Does size matter? You’ve decided to get a dog and you may think you love all dogs. But sometimes your dog’s size may affect the happiness of your long-term relationship. This can be a crucial consideration.
What factors affect whether you should choose a large or small breed?
• The size and location of your home
Although large breeds can sometimes live in small spaces, an apartment located in the city may not be the best situation for a large breed that needs lots of room to run and be active.
In general, a fenced yard where your large dog can run freely is optimal. If you want a large breed but you can't take your big dog out for exercise every day, it's generally best to choose a smaller breed that doesn't need as much exercise.
Smaller dogs, even those with a high-energy metabolism, are suitable for smaller spaces because they can find plenty of room to run and play indoors, while the larger breed may not be able to do so.
• Energy level – both yours and your pets
Are you a high-energy person who would prefer a high-energy dog? While smaller dogs can be very energetic, they're generally easier to handle than larger dogs with lots of energy. If you are not a strong individual or are limited in your physical speed, a larger rambunctious dog may be too taxing to restrain on a leash in some instances, for example.
• Your health
If you have physical limitations or health problems, a smaller dog may be a better choice. However, larger dogs can be trained to act as very effective service dogs who can help you be more functional and to live independently. Research choices carefully in making your decision.
• Your need for protection
If one of the reasons you're getting a dog is to provide you or your family protection, you may want to consider a larger breed. That said, many dogs are very good watchdogs – smaller breeds as well – and a small dog can certainly warn you by barking when you fear an intruder is in your home, for example.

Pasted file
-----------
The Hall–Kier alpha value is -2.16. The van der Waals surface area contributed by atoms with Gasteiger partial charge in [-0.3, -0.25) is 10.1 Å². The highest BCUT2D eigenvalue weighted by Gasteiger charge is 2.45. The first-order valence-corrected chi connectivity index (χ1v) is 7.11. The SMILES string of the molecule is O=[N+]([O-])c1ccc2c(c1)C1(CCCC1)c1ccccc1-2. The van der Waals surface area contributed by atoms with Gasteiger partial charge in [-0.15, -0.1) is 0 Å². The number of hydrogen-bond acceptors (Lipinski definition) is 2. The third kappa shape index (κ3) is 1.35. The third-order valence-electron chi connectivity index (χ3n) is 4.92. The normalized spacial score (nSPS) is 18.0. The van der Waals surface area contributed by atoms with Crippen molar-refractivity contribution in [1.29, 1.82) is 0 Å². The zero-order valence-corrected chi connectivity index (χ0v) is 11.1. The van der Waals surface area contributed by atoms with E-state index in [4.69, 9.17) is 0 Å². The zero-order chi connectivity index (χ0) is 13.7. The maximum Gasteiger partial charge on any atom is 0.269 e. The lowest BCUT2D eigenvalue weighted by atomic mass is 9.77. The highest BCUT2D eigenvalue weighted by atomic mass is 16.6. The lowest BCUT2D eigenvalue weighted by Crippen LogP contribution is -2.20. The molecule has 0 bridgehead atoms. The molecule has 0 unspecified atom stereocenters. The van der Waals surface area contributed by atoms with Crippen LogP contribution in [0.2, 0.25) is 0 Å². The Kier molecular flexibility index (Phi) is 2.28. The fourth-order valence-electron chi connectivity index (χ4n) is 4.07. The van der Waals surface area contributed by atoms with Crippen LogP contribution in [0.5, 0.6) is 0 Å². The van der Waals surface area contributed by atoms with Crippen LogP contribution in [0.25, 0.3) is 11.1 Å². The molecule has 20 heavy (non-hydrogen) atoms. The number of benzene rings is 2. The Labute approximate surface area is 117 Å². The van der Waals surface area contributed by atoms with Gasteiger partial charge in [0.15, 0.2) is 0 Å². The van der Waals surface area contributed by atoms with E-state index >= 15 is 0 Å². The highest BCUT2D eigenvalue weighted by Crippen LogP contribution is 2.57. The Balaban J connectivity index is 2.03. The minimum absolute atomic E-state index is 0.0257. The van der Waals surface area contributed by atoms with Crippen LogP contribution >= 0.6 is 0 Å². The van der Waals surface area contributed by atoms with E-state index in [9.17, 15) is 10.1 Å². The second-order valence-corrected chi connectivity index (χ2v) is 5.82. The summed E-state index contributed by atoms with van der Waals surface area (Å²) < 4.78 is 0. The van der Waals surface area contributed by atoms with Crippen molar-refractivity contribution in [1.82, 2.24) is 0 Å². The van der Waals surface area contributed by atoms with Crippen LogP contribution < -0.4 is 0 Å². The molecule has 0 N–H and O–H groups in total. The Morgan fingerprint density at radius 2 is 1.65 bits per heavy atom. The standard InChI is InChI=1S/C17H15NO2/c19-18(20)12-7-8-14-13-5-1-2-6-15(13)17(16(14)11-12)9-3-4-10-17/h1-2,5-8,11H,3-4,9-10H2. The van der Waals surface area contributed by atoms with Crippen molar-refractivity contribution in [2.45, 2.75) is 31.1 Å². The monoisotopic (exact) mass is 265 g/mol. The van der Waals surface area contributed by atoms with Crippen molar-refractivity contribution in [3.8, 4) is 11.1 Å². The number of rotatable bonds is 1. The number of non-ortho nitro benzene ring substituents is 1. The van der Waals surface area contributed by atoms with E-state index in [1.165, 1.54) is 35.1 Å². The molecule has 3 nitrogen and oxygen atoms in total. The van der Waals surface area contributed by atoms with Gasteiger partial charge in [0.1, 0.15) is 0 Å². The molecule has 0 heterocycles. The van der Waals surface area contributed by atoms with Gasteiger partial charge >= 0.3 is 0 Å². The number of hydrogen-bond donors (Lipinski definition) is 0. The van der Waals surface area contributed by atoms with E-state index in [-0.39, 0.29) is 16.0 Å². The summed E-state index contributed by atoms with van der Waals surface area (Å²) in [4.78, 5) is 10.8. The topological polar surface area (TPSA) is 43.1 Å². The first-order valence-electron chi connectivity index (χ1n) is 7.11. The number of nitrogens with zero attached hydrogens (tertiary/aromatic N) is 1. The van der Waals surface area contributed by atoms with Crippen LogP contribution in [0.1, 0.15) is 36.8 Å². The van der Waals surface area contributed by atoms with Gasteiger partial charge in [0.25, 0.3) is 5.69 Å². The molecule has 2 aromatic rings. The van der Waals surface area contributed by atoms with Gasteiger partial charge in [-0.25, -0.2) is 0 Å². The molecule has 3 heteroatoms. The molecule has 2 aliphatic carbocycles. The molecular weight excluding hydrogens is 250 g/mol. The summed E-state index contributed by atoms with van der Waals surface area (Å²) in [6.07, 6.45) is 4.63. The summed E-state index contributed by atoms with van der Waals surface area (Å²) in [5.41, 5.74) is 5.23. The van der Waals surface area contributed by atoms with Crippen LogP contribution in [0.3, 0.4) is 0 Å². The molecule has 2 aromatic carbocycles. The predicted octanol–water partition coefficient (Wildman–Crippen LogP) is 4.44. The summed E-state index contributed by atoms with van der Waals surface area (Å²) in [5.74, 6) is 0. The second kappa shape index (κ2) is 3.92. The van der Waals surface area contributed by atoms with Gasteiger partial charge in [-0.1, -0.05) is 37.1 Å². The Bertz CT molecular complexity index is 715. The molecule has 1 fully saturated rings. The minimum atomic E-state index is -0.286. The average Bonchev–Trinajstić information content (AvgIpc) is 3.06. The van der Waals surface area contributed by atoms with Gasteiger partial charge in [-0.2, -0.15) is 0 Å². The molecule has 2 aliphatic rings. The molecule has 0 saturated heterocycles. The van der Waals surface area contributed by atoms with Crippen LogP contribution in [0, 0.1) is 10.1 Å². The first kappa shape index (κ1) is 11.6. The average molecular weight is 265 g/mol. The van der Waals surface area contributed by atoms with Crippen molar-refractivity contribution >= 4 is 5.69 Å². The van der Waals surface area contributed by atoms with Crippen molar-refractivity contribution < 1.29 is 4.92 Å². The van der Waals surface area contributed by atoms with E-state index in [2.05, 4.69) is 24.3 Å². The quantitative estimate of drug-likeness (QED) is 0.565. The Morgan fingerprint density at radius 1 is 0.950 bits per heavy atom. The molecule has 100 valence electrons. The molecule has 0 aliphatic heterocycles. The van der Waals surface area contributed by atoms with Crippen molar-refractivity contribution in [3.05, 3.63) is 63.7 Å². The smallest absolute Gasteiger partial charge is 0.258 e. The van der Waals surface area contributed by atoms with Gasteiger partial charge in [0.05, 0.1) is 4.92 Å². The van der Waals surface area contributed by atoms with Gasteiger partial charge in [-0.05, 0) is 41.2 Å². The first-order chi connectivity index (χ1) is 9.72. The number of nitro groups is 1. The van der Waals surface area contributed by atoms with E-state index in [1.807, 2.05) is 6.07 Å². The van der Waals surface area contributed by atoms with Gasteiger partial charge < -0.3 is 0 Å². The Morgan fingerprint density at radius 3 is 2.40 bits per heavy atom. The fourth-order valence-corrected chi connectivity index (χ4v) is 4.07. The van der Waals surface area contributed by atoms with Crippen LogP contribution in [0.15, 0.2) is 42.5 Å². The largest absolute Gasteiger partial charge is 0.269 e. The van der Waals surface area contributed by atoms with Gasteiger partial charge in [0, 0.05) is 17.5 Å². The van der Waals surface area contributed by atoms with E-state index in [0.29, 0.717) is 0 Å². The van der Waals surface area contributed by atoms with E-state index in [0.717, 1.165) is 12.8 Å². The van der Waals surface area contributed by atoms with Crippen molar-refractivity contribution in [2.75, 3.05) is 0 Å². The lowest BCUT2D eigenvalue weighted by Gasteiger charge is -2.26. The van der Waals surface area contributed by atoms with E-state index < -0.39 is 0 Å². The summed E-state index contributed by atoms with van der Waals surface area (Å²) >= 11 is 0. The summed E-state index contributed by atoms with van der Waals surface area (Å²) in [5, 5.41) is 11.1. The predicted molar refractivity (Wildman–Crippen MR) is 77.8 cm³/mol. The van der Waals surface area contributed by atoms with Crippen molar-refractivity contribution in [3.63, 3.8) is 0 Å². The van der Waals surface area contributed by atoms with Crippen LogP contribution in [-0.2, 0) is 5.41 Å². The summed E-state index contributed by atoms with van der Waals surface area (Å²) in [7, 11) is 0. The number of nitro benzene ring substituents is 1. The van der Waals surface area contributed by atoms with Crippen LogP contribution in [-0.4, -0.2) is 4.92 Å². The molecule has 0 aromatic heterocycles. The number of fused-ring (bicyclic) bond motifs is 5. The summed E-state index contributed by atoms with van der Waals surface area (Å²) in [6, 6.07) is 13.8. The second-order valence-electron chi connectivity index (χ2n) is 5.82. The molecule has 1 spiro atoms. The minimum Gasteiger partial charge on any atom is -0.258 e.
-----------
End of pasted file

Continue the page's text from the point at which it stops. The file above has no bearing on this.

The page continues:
If, however, you want a dog who's also going to actually fend off someone who's trying to get into your home, a larger dog is probably a better choice. Smaller dogs, no matter how ferocious they sound, are usually no deterrent for unwelcome intruders.
• Preferences of family members
Does your family have a size preference in dogs? Some breeds are more patient with children and noise, for example, while others may prefer a single owner or a couple with a relatively quiet lifestyle. If you have small children, it may be best to get a puppy that can grow as your children grow or settle on a smaller breed so that your children aren't intimidated. Choose your pet based upon its adult size and temperament. Some large breeds are extremely sensitive to small children and remain gentle and patient at full size.
• Whether or not you'll be moving a lot
If you'll be moving a lot because of your job, for example, you may want to consider the breed you get based upon the fact that sometimes, you may end up in a smaller space. If, for example, in one place you have a small apartment but the next a large house, you may want to consider getting a small breed nonetheless. The smaller dog will be happy in an apartment or house, but a larger dog may not be happy in the apartment – and may not be as healthy, either, if it cannot receive its daily dose of exercise.
It is important to realize that you will have a serious responsibility of training your dog as it grows, so make sure that you can control the adult size dog you get. Larger dogs are going to be more physically challenging to you than smaller ones, especially if the breed you choose is more aggressive or protective.
If you find yourself intimidated by a larger breed, that's obviously not going to bode well for establishing a gently authoritarian or "Alpha dog" status with your pet, a factor which is extremely necessary in reinforcing best canine behavior.
It takes more effort to take care of a large dog than a smaller one. Larger dogs are harder to bathe, more difficult to groom, and cost a lot more to feed. If your budget is tight, you may want to consider a smaller breed.
• Final thoughts
Whenever you find yourself in doubt over which breed to pick, a smaller breed is generally best. Easier to control and take with you anywhere, a smaller breed can also be less expensive to take care of. In other words, a larger breed comes with a full range of considerations which you should weigh carefully before you take the plunge.
Choosing The Right Dog Breed.
RetrievedNovember 23, 2014.
Small Dogs vs Big Dogs.
Retrieved November 23, 2014.
Tips for Choosing Between a Small and Large Breed Dog.
Retrieved November 23, 2014.